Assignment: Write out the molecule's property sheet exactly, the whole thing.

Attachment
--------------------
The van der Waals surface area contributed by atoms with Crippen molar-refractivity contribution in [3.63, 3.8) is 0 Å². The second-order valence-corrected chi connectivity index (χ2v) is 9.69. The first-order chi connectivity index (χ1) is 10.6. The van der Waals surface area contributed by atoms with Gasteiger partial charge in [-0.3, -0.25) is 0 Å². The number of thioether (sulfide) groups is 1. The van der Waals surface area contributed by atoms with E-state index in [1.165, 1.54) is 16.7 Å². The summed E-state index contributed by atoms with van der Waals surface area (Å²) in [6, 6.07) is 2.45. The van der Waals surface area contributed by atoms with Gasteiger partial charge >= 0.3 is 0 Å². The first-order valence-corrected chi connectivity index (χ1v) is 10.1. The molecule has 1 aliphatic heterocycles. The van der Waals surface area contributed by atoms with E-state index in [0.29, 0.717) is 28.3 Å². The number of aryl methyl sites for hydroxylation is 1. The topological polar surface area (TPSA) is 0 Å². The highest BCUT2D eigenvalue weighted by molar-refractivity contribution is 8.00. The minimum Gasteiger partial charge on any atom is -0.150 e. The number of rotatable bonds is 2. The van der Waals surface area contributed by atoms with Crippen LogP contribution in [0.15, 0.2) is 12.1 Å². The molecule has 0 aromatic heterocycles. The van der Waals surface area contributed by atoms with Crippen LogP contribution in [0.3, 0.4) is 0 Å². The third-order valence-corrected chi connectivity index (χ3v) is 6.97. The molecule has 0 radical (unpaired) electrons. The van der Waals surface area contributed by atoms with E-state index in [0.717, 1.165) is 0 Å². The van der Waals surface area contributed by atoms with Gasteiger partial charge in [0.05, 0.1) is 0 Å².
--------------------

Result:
The van der Waals surface area contributed by atoms with Crippen molar-refractivity contribution in [3.63, 3.8) is 0 Å². The second-order valence-corrected chi connectivity index (χ2v) is 9.69. The first-order chi connectivity index (χ1) is 10.6. The van der Waals surface area contributed by atoms with Gasteiger partial charge in [-0.3, -0.25) is 0 Å². The number of thioether (sulfide) groups is 1. The van der Waals surface area contributed by atoms with E-state index in [1.165, 1.54) is 16.7 Å². The summed E-state index contributed by atoms with van der Waals surface area (Å²) in [6, 6.07) is 2.45. The van der Waals surface area contributed by atoms with Gasteiger partial charge >= 0.3 is 0 Å². The first-order valence-corrected chi connectivity index (χ1v) is 10.1. The molecule has 1 aliphatic heterocycles. The van der Waals surface area contributed by atoms with E-state index in [0.29, 0.717) is 28.3 Å². The number of aryl methyl sites for hydroxylation is 1. The topological polar surface area (TPSA) is 0 Å². The highest BCUT2D eigenvalue weighted by molar-refractivity contribution is 8.00. The minimum Gasteiger partial charge on any atom is -0.150 e. The number of rotatable bonds is 2. The van der Waals surface area contributed by atoms with Crippen LogP contribution in [0.15, 0.2) is 12.1 Å². The molecule has 0 aromatic heterocycles. The van der Waals surface area contributed by atoms with Crippen LogP contribution in [0.3, 0.4) is 0 Å². The third-order valence-corrected chi connectivity index (χ3v) is 6.97. The molecule has 0 radical (unpaired) electrons. The van der Waals surface area contributed by atoms with E-state index in [0.717, 1.165) is 0 Å². The van der Waals surface area contributed by atoms with Gasteiger partial charge in [0.05, 0.1) is 0 Å².